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CPSR Board Elections, Candidates, 2003

Working Groups
Computer Professionals for Social Responsibility

CPSR Board Elections, Candidates, 2003

David Casacuberta

David Casacuberta is a philosophy professor in the Universidad Autònoma de Barcelona (Spain). His current line of research is the cognitive and social impact of new media and he has published several papers about the subject both in electronic and printed format. Currently he is the secretary of CPSR-Spain and a member of the directive team of Privaterra, an NGO to teach human rights organisations to secure their communications and their computers.

He was also the former president and founding memeber of Fronteras Electrónicas España (FrEE), an NGO devoted to electronic civil rights and liberties in Spain. He is the main editor of globaldrome, an e-zine about digital culture and has a weekly cyberrights column in kriptopolis a websited related to security issues.

I would like to strenghten the global dimensions of CPSR, as stated in the "one planet, one net" document. Specifically, I would like to stablish strategies with other cyberrights groups in the European Union toward a more fruitful and global actions of CPSR within Europe.

This is also a very sweet moment to discuss in lenght intellectual property issues and I would like that CPSR starts to act global in that issue. There are plenty of initiatives about copyright alternatives. Some of them like GPL and other open source strategies are mostly global, but but legal and divulgative initiavies are all local, national. We need a global perspective on the issue, and I believe that CPSR may play an important role in that perspective.

Finally, as a Spanish speaking person, I would also help to establish more initiatives with our existing Latin-American chapter and look for a expansion of CPSR

William J. Drake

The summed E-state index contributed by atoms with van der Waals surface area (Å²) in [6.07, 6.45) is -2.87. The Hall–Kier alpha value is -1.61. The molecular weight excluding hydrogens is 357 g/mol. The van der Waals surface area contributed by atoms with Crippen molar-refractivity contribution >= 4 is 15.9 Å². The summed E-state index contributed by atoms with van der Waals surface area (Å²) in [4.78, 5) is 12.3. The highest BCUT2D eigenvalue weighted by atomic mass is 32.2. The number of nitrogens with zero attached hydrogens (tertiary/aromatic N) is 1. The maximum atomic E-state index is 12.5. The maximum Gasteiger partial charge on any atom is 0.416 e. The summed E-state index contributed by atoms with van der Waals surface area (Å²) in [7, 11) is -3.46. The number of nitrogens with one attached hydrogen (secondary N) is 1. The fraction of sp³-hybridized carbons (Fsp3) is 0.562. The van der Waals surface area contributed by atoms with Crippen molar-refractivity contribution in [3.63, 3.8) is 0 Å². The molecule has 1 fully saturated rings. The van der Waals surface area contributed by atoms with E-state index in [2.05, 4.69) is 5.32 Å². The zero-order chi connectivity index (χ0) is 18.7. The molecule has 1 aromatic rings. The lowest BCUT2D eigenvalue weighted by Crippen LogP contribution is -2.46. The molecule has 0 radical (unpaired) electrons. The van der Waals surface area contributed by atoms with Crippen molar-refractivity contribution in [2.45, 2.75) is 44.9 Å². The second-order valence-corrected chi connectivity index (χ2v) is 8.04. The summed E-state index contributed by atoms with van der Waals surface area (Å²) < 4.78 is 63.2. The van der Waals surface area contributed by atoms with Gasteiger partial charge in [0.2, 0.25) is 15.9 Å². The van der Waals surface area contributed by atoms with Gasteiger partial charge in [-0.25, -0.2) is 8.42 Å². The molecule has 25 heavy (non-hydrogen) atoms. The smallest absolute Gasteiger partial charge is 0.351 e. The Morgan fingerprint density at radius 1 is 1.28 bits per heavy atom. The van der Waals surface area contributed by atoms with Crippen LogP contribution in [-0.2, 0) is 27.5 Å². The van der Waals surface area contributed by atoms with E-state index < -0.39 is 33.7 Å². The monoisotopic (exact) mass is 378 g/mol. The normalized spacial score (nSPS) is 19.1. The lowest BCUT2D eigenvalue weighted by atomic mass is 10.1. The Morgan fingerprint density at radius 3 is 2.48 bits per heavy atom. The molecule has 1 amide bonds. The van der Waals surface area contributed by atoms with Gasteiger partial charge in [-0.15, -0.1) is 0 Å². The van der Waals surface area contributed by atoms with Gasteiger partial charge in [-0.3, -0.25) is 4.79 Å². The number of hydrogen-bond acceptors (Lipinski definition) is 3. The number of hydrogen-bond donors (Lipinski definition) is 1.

I am a Visiting Senior Fellow at the Center for International Development and Conflict Management, University of Maryland, College Park. Also: Research Associate, Institute for Tele-Information, Columbia University; member, editorial boards of the journals Telecommunications Policy and Info; co-organizer, Social Science Research Council’s project on global network governance; and co-editor, new MIT Press books series, The Information Revolution and Global Politics. Previously: Senior Associate and founding Director of the Project on the Information Revolution and World Politics, Carnegie Endowment for International Peace; founding Associate Director, Communication, Culture and Technology Program, Georgetown University; Assistant Professor of Communication, UCSD; Adjunct Professor, School of Advanced International Studies, and Georgetown School of Business; member, U.S. delegations to two International Telecommunication Union negotiations; member, World Economic Forum’s Global Digital Divide Initiative Task Force (prepared recommendations endorsed by forty+ companies and presented to heads of state at the G-8’s 2000 Summit in Japan, and recommendations to the DOT Force); member, Program Committee, INET ’98; member, ThinkNet Commission; various academic fellowships and consultancies; etc. Some publications: Governing Global Electronic Networks: International Perspectives on Power and Policy (MIT Press, 2004); Toward Sustainable Competition in Global Telecommunications (Aspen Institute, 1999); Telecommunications in the Information Age (USIA, 1998); The New Information Infrastructure: Strategies for US Policy (Twentieth Century Fund, 1995). Ph.D., political science, Columbia University.